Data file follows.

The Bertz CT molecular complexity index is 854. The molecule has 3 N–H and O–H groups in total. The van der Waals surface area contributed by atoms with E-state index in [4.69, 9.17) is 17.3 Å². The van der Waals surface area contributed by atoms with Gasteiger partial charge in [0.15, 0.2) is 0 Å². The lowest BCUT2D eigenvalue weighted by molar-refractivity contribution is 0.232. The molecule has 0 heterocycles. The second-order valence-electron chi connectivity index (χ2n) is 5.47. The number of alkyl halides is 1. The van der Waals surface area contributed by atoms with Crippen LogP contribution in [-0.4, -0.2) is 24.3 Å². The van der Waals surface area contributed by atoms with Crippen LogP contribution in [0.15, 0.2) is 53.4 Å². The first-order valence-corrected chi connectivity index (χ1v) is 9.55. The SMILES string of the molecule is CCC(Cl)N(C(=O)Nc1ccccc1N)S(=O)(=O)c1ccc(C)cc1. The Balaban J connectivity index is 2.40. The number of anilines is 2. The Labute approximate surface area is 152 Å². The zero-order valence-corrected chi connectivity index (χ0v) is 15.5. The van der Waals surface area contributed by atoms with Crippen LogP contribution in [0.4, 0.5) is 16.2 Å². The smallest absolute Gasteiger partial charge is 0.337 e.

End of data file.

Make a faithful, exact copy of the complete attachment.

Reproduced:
The Bertz CT molecular complexity index is 854. The molecule has 3 N–H and O–H groups in total. The van der Waals surface area contributed by atoms with E-state index in [4.69, 9.17) is 17.3 Å². The van der Waals surface area contributed by atoms with Gasteiger partial charge in [0.15, 0.2) is 0 Å². The lowest BCUT2D eigenvalue weighted by molar-refractivity contribution is 0.232. The molecule has 0 heterocycles. The second-order valence-electron chi connectivity index (χ2n) is 5.47. The number of alkyl halides is 1. The van der Waals surface area contributed by atoms with Crippen LogP contribution in [-0.4, -0.2) is 24.3 Å². The van der Waals surface area contributed by atoms with Crippen LogP contribution in [0.15, 0.2) is 53.4 Å². The first-order valence-corrected chi connectivity index (χ1v) is 9.55. The SMILES string of the molecule is CCC(Cl)N(C(=O)Nc1ccccc1N)S(=O)(=O)c1ccc(C)cc1. The Balaban J connectivity index is 2.40. The number of anilines is 2. The Labute approximate surface area is 152 Å². The zero-order valence-corrected chi connectivity index (χ0v) is 15.5. The van der Waals surface area contributed by atoms with Crippen LogP contribution in [0.4, 0.5) is 16.2 Å². The smallest absolute Gasteiger partial charge is 0.337 e.